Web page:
When trying to arrange a get together that includes Filipinos, it is generally a complete waste of time to try to setup a specific time. Recently a friend of mine sent me a text message stating, “I’m suppose to meet four people at the same time in different places.” I could only laugh.  He had spent most of the day trying to put together an outing with several of his friends.

Filipinos have a habit of showing up mostly late but often early but rarely on time. They just arrive when they get there. While this isn’t something that would go over well in the West, it is completely acceptable in the Philippines.

This laid back approach to life is something I have absorbed into my own life. This is really about control. Westerners are sending themselves to an early grave by trying to control that which we cannot control.
Filipinos seem much better at going with the flow of the life rather than fighting it. Some Westerners complain that is why things don’t improve in the Philippines and there might be some truth to that. However this is usually overstated by those that travel to the Philippines; I can’t say there is no truth to that at all. I think though the benefits far outweigh any negative consequences.

I have noticed that others that live in the Philippines for an extended period of time often become more relaxed too. An American I know related a story to me regarding this. He has been living in the Philippines for more than twelve years. Once he was trying to park and someone beat him to a parking place that he was really in position to claim. When he didn’t go ballistic after his parking space was taken, his wife said something like “I can’t believe that is my husband.”  Based on the first part of their life together in the USA, she expected him to make a scene. He referred to himself as a reformed “Ugly American.”

It seems he too has become more laid back, more relaxed and accepting of things the way they are. Really, what good would have it done to get upset and make a scene. The chance of a positive outcome in such a situation is rare. How often has loosing your temper resulted in anything good?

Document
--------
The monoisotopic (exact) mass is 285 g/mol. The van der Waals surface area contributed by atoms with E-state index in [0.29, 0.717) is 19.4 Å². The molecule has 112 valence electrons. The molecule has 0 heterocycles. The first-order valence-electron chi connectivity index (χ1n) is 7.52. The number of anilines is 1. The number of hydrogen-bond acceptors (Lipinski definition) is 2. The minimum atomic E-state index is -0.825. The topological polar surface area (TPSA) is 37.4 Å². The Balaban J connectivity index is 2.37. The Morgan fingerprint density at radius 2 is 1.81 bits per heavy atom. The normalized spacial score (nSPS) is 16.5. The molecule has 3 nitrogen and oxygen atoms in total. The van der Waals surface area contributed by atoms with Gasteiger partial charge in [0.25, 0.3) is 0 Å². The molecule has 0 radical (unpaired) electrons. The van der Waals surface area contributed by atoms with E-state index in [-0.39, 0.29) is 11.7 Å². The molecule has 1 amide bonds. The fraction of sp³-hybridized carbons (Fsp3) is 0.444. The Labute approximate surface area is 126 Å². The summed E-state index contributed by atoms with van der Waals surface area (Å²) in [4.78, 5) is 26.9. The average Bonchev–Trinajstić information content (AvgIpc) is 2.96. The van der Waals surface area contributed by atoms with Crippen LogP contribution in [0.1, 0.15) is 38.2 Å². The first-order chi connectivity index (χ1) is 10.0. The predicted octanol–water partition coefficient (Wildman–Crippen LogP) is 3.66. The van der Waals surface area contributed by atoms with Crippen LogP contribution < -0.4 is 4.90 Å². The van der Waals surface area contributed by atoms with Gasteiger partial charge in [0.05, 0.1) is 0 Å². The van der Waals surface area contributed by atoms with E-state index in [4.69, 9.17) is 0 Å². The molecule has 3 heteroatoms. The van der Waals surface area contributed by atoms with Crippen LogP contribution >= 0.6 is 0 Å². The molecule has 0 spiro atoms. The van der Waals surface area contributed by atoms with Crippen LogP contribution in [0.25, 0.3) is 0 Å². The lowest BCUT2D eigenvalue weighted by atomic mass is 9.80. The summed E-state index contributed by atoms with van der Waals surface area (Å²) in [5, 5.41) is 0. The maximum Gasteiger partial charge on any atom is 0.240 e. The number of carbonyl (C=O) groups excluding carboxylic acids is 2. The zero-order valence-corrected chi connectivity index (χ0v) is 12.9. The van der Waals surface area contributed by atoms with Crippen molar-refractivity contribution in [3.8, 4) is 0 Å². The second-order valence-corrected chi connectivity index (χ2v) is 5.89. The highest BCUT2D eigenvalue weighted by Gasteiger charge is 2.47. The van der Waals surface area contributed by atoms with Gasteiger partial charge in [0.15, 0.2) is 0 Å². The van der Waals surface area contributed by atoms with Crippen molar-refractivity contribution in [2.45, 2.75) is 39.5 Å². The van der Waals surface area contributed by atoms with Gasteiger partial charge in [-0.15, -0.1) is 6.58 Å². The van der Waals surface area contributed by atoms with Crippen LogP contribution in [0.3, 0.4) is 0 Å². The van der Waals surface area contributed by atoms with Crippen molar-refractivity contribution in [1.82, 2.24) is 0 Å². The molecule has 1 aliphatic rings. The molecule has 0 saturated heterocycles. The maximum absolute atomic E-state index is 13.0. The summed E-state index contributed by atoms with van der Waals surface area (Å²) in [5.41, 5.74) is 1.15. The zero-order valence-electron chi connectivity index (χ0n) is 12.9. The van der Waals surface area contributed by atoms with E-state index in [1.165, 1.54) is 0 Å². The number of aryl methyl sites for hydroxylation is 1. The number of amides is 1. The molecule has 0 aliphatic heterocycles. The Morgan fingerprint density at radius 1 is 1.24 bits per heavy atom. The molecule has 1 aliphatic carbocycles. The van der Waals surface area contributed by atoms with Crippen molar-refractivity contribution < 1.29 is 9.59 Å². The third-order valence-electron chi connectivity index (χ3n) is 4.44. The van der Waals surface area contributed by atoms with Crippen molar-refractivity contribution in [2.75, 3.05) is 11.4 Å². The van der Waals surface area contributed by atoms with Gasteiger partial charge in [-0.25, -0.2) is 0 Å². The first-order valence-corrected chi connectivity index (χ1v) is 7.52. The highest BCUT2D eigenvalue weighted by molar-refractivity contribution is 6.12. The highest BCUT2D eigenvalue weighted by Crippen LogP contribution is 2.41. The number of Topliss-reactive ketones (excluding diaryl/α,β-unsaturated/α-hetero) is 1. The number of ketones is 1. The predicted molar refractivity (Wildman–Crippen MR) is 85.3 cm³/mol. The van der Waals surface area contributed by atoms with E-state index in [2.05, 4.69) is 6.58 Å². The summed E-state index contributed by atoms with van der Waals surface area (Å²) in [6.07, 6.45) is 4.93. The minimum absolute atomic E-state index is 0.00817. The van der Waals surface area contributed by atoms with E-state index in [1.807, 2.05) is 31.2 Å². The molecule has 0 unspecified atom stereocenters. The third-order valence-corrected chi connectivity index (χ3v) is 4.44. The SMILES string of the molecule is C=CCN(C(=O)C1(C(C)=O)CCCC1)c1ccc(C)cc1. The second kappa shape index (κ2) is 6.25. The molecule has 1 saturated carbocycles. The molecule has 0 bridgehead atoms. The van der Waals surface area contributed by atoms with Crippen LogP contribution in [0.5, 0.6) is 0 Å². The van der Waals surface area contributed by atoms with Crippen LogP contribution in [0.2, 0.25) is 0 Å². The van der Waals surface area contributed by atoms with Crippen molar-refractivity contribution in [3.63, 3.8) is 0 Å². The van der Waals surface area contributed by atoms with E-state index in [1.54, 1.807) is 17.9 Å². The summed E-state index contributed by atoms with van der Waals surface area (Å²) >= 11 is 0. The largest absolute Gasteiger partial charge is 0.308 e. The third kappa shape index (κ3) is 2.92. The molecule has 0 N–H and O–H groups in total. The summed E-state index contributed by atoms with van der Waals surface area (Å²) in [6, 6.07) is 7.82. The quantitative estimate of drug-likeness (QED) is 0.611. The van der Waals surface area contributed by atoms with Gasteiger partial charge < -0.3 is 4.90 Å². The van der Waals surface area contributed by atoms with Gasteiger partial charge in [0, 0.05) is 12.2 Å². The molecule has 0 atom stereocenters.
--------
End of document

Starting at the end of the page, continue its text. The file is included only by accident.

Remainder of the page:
I worry too much, I probably always will but I also notice a clear difference in my attempts to control the things that I cannot control. Many times, these things do not really matter. After observing the more laid back approach of Filipino, I worry less about the things I cannot control. Also, I am far more aware of things that are not deserving of my attempts to change them or even worry about them..

An Open Mind Enhances Growth Potential

Though moving eight thousand miles is not something everyone can do, it certainly took me out of what was common to me. Stepping outside the familiar with an open mind can clearly lead to growth. You don’t have to travel such distances to accomplish this though.

There are vast differences in people where you live. If you can open your mind and learn from those differences, you might discover which ones could benefit your own life. This can assist you in your growth as a human being. It could just make you a happier person.

I have clearly become a happier person since I made the big move. I expanded my opportunities in life sustainably by moving to a developing nation. My own personal development came about as a completely unexpected and beneficial side effect. The change in me has been substantial. At the very least, traveling to a developing nation will open your eyes to how much you have, especially if you live in the USA.

I write about my life in the Philippines. Follow me in the Philippines at Cebu Experience.

Photo credit: ‘Philippines‘ by Big Stock